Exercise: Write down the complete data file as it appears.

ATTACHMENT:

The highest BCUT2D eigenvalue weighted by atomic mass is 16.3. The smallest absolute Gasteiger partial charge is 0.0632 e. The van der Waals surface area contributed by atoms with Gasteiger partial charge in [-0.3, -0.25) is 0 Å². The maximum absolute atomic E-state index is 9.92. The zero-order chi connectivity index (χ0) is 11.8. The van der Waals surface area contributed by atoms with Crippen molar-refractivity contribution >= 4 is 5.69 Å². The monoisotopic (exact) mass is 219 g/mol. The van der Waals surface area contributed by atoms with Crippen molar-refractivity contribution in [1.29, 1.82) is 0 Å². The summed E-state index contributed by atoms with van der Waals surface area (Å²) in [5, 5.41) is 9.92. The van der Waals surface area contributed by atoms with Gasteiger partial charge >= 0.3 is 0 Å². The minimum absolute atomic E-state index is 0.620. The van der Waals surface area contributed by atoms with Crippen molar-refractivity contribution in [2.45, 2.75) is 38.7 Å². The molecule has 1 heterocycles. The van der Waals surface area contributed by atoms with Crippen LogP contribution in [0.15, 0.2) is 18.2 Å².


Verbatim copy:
The highest BCUT2D eigenvalue weighted by atomic mass is 16.3. The smallest absolute Gasteiger partial charge is 0.0632 e. The van der Waals surface area contributed by atoms with Gasteiger partial charge in [-0.3, -0.25) is 0 Å². The maximum absolute atomic E-state index is 9.92. The zero-order chi connectivity index (χ0) is 11.8. The van der Waals surface area contributed by atoms with Crippen molar-refractivity contribution >= 4 is 5.69 Å². The monoisotopic (exact) mass is 219 g/mol. The van der Waals surface area contributed by atoms with Crippen molar-refractivity contribution in [1.29, 1.82) is 0 Å². The summed E-state index contributed by atoms with van der Waals surface area (Å²) in [5, 5.41) is 9.92. The van der Waals surface area contributed by atoms with Gasteiger partial charge >= 0.3 is 0 Å². The minimum absolute atomic E-state index is 0.620. The van der Waals surface area contributed by atoms with Crippen molar-refractivity contribution in [2.45, 2.75) is 38.7 Å². The molecule has 1 heterocycles. The van der Waals surface area contributed by atoms with Crippen LogP contribution in [0.15, 0.2) is 18.2 Å².